In Memorium: The Classic Album Cover Art of Storm Thorgerson

Pink Floyd - Dark Side Of The Moon

If you’ve listened to any music at all in the last forty years you’re no doubt familiar with the work of British graphic designer Storm Thorgerson, who passed away last week in England at the age of 69. A prolific designer, whether solo or in conjunction with his design firms Hipnosis and Stormstudios, Thorgerson has been responsible for the design of some 300 album and CD covers for groups as diverse as Led Zeppelin, The Cranberries, Phish, Anthrax, Muse and, of course, Pink Floyd. His most famous work, the cover for Pink Floyd’s 1972 classic Dark Side Of The Moon (above), has transcended art and music to become an iconic, instantly recognizable part of pop culture.

A graduate of London’s Royal College of Art, Thorgerson was a teenage friend of early Pink Floyd members Syd Barrett, Rogers Waters and David Gilmour. His collaboration with that band began in 1967 when he designed the cover for the group’s second album A Saucerful of Secrets, and has since extended over 45 years and 15 album covers. Indeed, his artwork is as synonymous with the Pink Floyd brand as the band’s eponymous sound, to the point where his images complement the music and vice versa. “The artworks that he created for Pink Floyd from 1968 to the present day have been an inseparable part of our work,” said guitarist Gilmour on the band’s website.

A surrealist at heart, Thorgerson was evidently influenced by classic surrealists like Man Ray, Magritte, Picasso, Dalí, Kandinsky and Juan Gris. He worked mostly with photographs, creating harsh collages, weird juxtapositions, infinite mirrors and reality-defying cityscapes, images that often required elaborate constructions, such as the giant inflatable flying pig in Pink Floyd’s Animals, or the bizarre lunarscape of Led Zeppelin’s Houses Of The Holy (below).

To quote Thorgerson, “I like photography because it is a reality medium, unlike drawing, which is unreal. I like to mess with reality … to bend reality. Some of my works beg the question of is it real or not?”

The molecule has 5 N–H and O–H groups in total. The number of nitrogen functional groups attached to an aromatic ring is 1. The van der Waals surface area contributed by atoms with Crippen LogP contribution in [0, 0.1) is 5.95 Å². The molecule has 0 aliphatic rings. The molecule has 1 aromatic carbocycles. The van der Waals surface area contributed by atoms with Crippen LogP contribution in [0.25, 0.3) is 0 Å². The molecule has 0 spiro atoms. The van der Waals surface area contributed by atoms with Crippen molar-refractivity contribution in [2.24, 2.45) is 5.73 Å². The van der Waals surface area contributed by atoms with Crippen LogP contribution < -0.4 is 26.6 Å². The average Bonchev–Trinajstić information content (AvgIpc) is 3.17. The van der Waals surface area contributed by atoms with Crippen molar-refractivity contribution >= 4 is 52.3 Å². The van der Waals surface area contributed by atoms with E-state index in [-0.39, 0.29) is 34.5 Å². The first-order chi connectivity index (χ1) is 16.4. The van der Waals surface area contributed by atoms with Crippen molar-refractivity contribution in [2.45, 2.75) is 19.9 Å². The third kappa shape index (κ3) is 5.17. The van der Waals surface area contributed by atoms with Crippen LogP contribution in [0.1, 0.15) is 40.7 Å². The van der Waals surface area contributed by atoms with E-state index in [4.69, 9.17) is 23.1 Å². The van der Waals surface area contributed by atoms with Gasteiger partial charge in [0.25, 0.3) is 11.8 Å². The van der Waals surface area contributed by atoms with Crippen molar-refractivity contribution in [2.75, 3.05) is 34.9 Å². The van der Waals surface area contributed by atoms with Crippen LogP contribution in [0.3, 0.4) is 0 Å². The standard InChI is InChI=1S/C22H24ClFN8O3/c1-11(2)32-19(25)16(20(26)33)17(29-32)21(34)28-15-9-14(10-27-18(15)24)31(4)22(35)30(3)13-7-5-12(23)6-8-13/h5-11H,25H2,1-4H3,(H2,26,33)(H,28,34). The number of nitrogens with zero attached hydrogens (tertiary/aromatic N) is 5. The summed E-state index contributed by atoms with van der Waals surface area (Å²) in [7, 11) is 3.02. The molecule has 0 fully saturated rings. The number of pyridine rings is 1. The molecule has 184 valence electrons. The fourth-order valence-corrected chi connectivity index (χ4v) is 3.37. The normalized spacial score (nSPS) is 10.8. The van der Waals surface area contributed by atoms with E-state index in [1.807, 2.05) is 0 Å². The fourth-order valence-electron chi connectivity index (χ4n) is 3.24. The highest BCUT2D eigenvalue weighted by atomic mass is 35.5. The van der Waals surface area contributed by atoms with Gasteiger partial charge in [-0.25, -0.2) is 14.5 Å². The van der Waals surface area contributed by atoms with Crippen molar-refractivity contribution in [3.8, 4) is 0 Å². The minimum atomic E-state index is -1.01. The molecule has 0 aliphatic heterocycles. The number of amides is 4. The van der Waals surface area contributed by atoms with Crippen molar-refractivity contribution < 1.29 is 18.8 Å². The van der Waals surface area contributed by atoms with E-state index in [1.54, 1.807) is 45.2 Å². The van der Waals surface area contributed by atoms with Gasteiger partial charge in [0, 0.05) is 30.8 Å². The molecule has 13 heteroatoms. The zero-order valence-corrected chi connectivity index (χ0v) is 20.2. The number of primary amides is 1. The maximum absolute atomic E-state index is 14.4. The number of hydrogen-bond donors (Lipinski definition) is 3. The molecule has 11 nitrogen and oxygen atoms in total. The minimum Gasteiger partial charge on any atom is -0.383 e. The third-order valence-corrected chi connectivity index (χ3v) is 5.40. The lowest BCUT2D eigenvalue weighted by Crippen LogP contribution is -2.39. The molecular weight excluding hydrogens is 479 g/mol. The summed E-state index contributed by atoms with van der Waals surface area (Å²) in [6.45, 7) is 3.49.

Science fiction author Douglas Adams (The Hitchhiker’s Guide To The Galaxy) once called Thorgerson “the best album designer in the world,” but the passing of Storm Thorgerson is a major loss to the worlds of music and art as well as design. Here is but a small sample of the amazingly surrealist work of Storm Thorgerson.

Led Zeppelin - Houses Of The Holy (Spread)

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About Stephen Kelly Creative

Hi, I'm Stephen Kelly, a writer, editor, photographer and graphic designer living in beautiful San Francisco, CA, USA. Amongst the things I love are writing, photography, movies, music, fitness, travel, Batman, all things Australian, food and fun, all of which I hope to reflect in this here blog. Welcome aboard ... now let's get busy!
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19 Responses to In Memorium: The Classic Album Cover Art of Storm Thorgerson

  1. waynelaw says:

    Amazing talent before photoshop!

  2. What an amazing icon! 🙂

  3. Wow! I’ve seen some of these covers and never even knew that they were all by the same artist. Good for him, and good for you, featuring his work.

  4. A great tribute to a talented man. Thanks, Stephen.

  5. viveka says:

    I have some his art … in my CD unit … love the Cranberries … and One Revolution’s covers!!! Have Peter Gabriel too. Maybe I should make a montage of the covers he made and frame it.
    Thanks for this … giving me the man behind the art. 69 far too young.

  6. Paula says:

    A beautiful hommage Stephen.. his work will not be forgotten!

  7. ciao! your post honored him.
    thebestdressup

  8. Pingback: SALUTE TO BLOGGERS III | Francine In Retirement

  9. cyardin says:

    I like Viveka have quite a few of these album covers in my collection, but I never knew who the artist was. His artwork reflects the artist too, setting the visual tone for the audio experience to come. I wonder in this digital age of downloads whether the medium of album covers will disappear, which will be a loss.

    • Anonymous says:

      Hi Chris! Cheers, mate … and thanks for visiting. Personally, I think the medium of album cover art is already dead. You just don’t get the impact of how an awesome album cover can work to fit the mood of the music when you download an album or track. Most of the time, I don’t think people even care about the covers anymore. As a graphic designer and lover of music, I think that’s a damn shame!

      • Hi Chris! Cheers, mate … and thanks for visiting. Personally, I think the medium of album cover art is already dead. You just don’t get the impact of how an awesome album cover can work to fit the mood of the music when you download an album or track. Most of the time, I don’t think people even care about the covers anymore. As a graphic designer and lover of music, I think that’s a damn shame!

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